If bringing the Championship to Cleveland was LeBron James' great white then Chris Parker could be Ishmael, firsthand witness to the froth and churn of an epic run. More a chronicle than postmortem, King James Brings the Land a Crown provides readers with keen insight into the Cavaliers' seasonal ups and downs, their on-and-off the court challenges, and their miraculous comeback.
Parker has captured the essence of the most unbelievable comeback in NBA history in my opinion. Everyone thought the Cavs had come up short again. This team rewrote the entire sports history of a hardworking, fan loyal sports city. Truly witnessing greatness in LeBron James. Cleveland is on top of the sports world. Thank you, LeBron James!
52 years is a long time for the most passionate sports fans… Chris Parker chronicles the journey which led the city, fans, and team to the pinnacle of NBA basketball, the 2015–16 NBA championship!
Chris Parker captures the essence of a championship season from the Cavaliers inner sanctum'. LeBron's influence, and ability to will an organization to those never achieved heights of victory. King James Brings The Land a Crown is a compelling read.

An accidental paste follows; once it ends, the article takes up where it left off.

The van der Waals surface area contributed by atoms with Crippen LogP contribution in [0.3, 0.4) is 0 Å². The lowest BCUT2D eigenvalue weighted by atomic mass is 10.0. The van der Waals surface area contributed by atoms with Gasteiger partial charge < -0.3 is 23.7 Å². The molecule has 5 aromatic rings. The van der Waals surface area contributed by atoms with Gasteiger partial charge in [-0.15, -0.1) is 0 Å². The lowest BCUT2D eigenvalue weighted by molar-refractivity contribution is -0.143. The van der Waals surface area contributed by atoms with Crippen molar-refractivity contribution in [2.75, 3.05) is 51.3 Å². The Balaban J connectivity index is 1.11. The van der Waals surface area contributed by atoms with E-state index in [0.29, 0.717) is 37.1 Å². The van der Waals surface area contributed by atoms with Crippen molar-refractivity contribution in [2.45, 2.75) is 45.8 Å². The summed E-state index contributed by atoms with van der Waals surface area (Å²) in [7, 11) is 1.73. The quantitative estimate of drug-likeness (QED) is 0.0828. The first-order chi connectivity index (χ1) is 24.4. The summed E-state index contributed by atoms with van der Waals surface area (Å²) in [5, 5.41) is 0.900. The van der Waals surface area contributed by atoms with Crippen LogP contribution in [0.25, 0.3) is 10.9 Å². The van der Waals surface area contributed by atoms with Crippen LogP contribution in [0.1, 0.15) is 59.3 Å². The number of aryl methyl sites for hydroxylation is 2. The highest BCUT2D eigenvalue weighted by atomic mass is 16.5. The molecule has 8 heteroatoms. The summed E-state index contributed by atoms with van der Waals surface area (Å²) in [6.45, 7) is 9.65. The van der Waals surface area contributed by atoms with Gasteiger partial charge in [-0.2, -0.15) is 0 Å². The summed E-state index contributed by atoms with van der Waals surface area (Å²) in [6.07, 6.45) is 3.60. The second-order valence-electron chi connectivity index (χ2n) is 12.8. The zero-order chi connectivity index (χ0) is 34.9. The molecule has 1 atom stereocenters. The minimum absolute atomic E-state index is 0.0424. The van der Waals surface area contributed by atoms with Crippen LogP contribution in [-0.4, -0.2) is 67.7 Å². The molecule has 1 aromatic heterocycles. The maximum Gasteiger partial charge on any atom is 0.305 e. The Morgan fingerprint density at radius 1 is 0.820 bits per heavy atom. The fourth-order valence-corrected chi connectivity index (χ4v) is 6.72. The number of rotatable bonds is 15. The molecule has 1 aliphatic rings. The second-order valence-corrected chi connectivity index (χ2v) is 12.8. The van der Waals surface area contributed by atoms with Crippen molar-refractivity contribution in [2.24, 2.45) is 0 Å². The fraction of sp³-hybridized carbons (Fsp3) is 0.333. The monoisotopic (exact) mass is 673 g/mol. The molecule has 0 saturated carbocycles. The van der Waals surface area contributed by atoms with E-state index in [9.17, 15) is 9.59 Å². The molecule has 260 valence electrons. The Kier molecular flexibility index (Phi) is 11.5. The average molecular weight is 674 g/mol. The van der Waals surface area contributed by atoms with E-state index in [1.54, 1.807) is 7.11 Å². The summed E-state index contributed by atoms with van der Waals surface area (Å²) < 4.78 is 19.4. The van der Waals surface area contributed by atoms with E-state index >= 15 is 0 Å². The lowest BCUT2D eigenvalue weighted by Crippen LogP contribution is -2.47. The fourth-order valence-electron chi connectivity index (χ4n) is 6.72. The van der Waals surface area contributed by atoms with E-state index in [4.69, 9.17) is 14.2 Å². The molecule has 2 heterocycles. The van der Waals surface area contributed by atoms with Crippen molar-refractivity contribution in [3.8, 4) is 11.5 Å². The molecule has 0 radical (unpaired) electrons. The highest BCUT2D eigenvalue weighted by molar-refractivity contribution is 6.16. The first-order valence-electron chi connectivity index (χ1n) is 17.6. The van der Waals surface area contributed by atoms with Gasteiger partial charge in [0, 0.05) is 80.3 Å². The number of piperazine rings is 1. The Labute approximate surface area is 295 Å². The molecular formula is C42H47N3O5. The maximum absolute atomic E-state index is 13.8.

With insight and analysis that you won't find in the daily papers, Parker explores how LeBron and the Cavs overcame the Cleveland Curse and stormed to the 2016 NBA title. Nobody "breaks it down" quite like Chris.
Take An Inside Look
As told by Chris Parker, a Cleveland beat reporter who followed the team for two years for the Cleveland Scene, King James Brings The Land a Crown is a travelogue of the ups and downs of their historic season.
It features a thorough pastiche of play-by-play vignettes, coach and player quotes, strategic basketball analysis and deeper insight into how the Cavaliers overcame their inconsistency to stage the greatest comeback in NBA Finals history against a team that had just completed the best regular season ever.
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"KING JAMES BRINGS THE LAND A CROWN begins with an engrossing background analysis of the Cleveland Cavaliers and its players…. Chris Parker is an entertaining writer, finding metaphor after metaphor to describe the actions of his team." - Jodi McMaster, IndieReader